How to Bake Vegan: Substitutions for Common Ingredients

>> Monday, December 7, 2009

Maybe you know someone who is vegan -- meaning, he/she doesn't eat animal products (like eggs and milk, for example). Or maybe you have a food allergy. Perhaps you're just looking for a way to make those death-by-chocolate cupcakes healthier (as if that was possible -- but, I assure you, it is). Whatever your motivation, just follow these easy steps, and you can make pretty much any baking recipe VEGAN.

Common Ingredient #1: Eggs. There are multiple ways to work around eggs in a recipe. For example, 1/4 cup applesauce equals one egg. 1/4 cup pumpkin puree will also do the trick. Want to add some more flavor? Try 1/2 a large, very ripe banana mashed. Not keen on adding different flavors to your recipe? Try 2 Tbsp flour, 1/2 Tbsp shortening, 1/2 tsp baking powder and 2 tsp water (whisked together, of course).

Common Ingredient #2: Butter. This one isn't quite as easy -- but can still be done. There are many margarines and butter substitutes on the market. One of my favorites is Earth Balance. Shortening, like Crisco, is also vegan, but not as healthy. You may also use oil (like Canola). Just remember, for each cup of butter called for in the recipe, use 3/4 cup of oil.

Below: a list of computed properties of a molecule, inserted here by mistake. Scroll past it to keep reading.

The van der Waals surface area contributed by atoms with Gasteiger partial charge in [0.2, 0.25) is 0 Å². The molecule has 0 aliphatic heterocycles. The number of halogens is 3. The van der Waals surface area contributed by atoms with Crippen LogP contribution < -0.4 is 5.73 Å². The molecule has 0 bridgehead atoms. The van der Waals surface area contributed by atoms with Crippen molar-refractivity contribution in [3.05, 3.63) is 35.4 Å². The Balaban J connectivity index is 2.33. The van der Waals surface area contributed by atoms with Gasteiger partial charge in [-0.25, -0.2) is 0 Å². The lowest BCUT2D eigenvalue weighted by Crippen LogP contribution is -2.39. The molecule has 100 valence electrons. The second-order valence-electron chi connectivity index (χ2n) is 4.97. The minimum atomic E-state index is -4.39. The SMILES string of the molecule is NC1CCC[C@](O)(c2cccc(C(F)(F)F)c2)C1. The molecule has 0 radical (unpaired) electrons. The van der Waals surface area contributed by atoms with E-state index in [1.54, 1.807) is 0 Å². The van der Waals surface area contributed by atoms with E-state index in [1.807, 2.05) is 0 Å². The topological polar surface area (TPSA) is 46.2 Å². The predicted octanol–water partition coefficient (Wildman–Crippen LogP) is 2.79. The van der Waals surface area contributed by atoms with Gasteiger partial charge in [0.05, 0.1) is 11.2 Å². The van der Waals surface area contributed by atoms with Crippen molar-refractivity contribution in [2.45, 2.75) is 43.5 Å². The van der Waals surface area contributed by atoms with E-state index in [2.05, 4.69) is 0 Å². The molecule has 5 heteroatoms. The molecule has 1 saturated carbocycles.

Common Ingredient #3: Milk. You have a lot of options available to you with this substitution. One of my favorites is substituting light coconut milk for the milk in any given recipe. You may also use plain soy milk, rice milk, almond milk, etc. -- which are available at most grocery stores in the natural foods department. Just keep in mind your final result when picking a substitute, as the flavor of the "milk" will have an impact.

Common Ingredient #4: Chocolate chips (chocolate in general). For this one, you must read your food package labels. Some chocolate chips (of course, not those that are milk chocolate) are vegan -- like semi-sweet or dark chocolate. Just check the label to ensure they don't include dairy. You may also substitute carob chips in cookie recipes. Sunspire makes a great semi-sweet chocolate chip that I use frequently. These "special" chocolates can be found in your natural foods section at the grocery store.

Of course, this isn't an exhaustive list. And I'll be sure to post more tips & tricks in future posts -- but, for now, these are the basics. Master these four key substitutions, and you can convert most any "normal" baking recipe into a vegan one. Not only that, you'll become more aware of your flexibility with baking. Really, that's a big plus. It doesn't need to be a rigid practice. Instead, baking can be an art.

Enjoy! And check out these recent vegan recipes:

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